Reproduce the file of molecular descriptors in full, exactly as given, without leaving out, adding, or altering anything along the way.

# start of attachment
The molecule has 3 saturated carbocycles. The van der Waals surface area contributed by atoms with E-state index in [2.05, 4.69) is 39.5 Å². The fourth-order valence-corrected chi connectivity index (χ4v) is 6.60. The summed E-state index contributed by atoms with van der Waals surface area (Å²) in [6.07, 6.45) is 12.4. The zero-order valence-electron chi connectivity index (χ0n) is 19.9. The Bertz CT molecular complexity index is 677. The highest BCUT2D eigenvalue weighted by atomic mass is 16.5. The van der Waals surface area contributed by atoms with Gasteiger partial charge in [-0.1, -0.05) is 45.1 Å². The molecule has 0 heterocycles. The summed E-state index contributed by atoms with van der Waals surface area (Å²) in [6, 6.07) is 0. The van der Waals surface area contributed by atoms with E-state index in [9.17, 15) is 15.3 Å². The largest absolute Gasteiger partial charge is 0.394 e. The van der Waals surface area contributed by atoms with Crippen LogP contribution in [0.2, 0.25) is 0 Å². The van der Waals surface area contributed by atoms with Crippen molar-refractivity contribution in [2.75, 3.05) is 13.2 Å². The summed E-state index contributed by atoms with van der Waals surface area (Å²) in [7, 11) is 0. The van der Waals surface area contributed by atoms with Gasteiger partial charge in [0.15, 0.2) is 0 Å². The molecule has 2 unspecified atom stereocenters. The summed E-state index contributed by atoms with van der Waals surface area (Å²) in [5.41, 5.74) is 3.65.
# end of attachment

The molecule has 3 saturated carbocycles. The van der Waals surface area contributed by atoms with E-state index in [2.05, 4.69) is 39.5 Å². The fourth-order valence-corrected chi connectivity index (χ4v) is 6.60. The summed E-state index contributed by atoms with van der Waals surface area (Å²) in [6.07, 6.45) is 12.4. The zero-order valence-electron chi connectivity index (χ0n) is 19.9. The Bertz CT molecular complexity index is 677. The highest BCUT2D eigenvalue weighted by atomic mass is 16.5. The van der Waals surface area contributed by atoms with Gasteiger partial charge in [-0.1, -0.05) is 45.1 Å². The molecule has 0 heterocycles. The summed E-state index contributed by atoms with van der Waals surface area (Å²) in [6, 6.07) is 0. The van der Waals surface area contributed by atoms with E-state index in [9.17, 15) is 15.3 Å². The largest absolute Gasteiger partial charge is 0.394 e. The van der Waals surface area contributed by atoms with Crippen LogP contribution in [0.2, 0.25) is 0 Å². The van der Waals surface area contributed by atoms with Crippen molar-refractivity contribution in [2.75, 3.05) is 13.2 Å². The summed E-state index contributed by atoms with van der Waals surface area (Å²) in [7, 11) is 0. The van der Waals surface area contributed by atoms with Gasteiger partial charge in [0.15, 0.2) is 0 Å². The molecule has 2 unspecified atom stereocenters. The summed E-state index contributed by atoms with van der Waals surface area (Å²) in [5.41, 5.74) is 3.65.